The representatives who expelled Justin Jones and Justin Pearson count on us not knowing their names. They count on us not reading the legislation they produce, much of which is poorly written. They count on us not tracking their votes. Above all, they count on us not exercising our hard-fought right by showing up to vote on Election Day. 

The five Republican representatives from Knox County — Dave Wright, Michele Carringer, Justin Lafferty, Jason Zachary, and Elaine Davis — voted not only to expel Jones and Pearson, but to expel their fellow Knoxvillian Gloria Johnson, an alumna of UT who has stood by the least powerful faculty, staff and students. 

They, along with every house representative, are up for reelection next year. If you are registered to vote in Knox County, vote them out. They want to shut down student voices that call for change. They have attempted to crush dissent through unprecedented means. 

Know this: if we are shot and killed on our campus, they will have done nothing actionable to prevent our violent deaths. In fact, they might receive more donations from the gun lobby if students in their districts are murdered.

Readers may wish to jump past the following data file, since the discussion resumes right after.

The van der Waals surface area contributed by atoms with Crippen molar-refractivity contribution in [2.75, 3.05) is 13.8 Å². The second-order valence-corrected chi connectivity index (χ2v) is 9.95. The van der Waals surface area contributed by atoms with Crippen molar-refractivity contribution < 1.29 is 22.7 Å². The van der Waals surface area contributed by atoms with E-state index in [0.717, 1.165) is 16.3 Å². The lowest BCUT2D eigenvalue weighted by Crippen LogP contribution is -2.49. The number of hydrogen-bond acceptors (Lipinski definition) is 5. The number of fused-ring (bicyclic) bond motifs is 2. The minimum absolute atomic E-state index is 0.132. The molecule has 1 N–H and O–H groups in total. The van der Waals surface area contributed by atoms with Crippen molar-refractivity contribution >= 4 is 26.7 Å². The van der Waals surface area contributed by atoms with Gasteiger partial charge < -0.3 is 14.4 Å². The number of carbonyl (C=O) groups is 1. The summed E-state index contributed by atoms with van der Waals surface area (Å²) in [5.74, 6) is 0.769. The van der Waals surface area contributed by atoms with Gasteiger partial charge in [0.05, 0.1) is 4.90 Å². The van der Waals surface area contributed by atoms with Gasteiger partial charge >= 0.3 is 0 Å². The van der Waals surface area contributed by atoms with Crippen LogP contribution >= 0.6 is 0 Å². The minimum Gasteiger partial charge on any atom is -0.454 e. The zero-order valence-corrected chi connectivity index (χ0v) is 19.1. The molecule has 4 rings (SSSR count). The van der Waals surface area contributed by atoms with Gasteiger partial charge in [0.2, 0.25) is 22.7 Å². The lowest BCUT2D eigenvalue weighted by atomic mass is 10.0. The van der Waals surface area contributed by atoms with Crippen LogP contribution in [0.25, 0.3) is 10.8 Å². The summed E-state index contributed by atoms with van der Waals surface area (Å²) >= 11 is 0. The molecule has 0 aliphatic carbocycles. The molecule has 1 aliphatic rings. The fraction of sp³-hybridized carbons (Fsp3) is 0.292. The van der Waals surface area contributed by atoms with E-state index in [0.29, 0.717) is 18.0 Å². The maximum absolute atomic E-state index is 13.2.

If we thought that children being murdered at a private Christian school in the state’s capital was enough to spur Republicans towards increased gun safety measures, we were wrong.

As editor of a college paper, I have had to think these last few weeks about which of our staff would be most likely to be killed in a shooting given the position of our desks. UTPD has informed us in the past that our space would be difficult to navigate in an active shooter situation. I have wondered if we should conduct an active shooter drill to prepare to fight for our lives.